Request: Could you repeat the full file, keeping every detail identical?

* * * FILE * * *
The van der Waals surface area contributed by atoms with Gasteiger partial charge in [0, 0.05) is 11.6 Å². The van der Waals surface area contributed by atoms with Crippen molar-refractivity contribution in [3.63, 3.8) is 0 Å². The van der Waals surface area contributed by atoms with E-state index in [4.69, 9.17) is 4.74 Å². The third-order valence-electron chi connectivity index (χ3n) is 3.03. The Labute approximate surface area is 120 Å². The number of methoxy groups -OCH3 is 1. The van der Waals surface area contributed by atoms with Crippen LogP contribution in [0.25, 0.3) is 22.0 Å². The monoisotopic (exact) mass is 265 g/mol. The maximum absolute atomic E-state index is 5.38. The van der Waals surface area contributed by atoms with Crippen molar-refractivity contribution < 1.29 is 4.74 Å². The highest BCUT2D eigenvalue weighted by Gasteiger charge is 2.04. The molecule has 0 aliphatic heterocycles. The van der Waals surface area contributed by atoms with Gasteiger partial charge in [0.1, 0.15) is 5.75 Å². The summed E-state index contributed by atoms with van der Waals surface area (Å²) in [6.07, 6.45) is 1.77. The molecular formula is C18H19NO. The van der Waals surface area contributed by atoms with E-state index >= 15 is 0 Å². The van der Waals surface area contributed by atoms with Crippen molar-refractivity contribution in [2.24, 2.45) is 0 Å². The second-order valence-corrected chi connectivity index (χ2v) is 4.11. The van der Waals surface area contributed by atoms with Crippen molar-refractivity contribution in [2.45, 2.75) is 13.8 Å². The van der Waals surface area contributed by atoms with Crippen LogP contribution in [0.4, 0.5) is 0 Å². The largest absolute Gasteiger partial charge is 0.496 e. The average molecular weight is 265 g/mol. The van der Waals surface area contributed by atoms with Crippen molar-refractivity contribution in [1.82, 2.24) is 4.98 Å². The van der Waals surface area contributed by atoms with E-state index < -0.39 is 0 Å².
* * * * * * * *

The van der Waals surface area contributed by atoms with Gasteiger partial charge in [0, 0.05) is 11.6 Å². The van der Waals surface area contributed by atoms with Crippen molar-refractivity contribution in [3.63, 3.8) is 0 Å². The van der Waals surface area contributed by atoms with E-state index in [4.69, 9.17) is 4.74 Å². The third-order valence-electron chi connectivity index (χ3n) is 3.03. The Labute approximate surface area is 120 Å². The number of methoxy groups -OCH3 is 1. The van der Waals surface area contributed by atoms with Crippen LogP contribution in [0.25, 0.3) is 22.0 Å². The monoisotopic (exact) mass is 265 g/mol. The maximum absolute atomic E-state index is 5.38. The van der Waals surface area contributed by atoms with Crippen molar-refractivity contribution < 1.29 is 4.74 Å². The highest BCUT2D eigenvalue weighted by Gasteiger charge is 2.04. The molecule has 0 aliphatic heterocycles. The van der Waals surface area contributed by atoms with Gasteiger partial charge in [0.1, 0.15) is 5.75 Å². The summed E-state index contributed by atoms with van der Waals surface area (Å²) in [6.07, 6.45) is 1.77. The molecular formula is C18H19NO. The van der Waals surface area contributed by atoms with E-state index >= 15 is 0 Å². The van der Waals surface area contributed by atoms with Crippen molar-refractivity contribution in [2.24, 2.45) is 0 Å². The second-order valence-corrected chi connectivity index (χ2v) is 4.11. The van der Waals surface area contributed by atoms with Crippen molar-refractivity contribution in [2.45, 2.75) is 13.8 Å². The van der Waals surface area contributed by atoms with Crippen LogP contribution in [0.4, 0.5) is 0 Å². The largest absolute Gasteiger partial charge is 0.496 e. The average molecular weight is 265 g/mol. The van der Waals surface area contributed by atoms with Crippen molar-refractivity contribution in [1.82, 2.24) is 4.98 Å². The van der Waals surface area contributed by atoms with E-state index < -0.39 is 0 Å².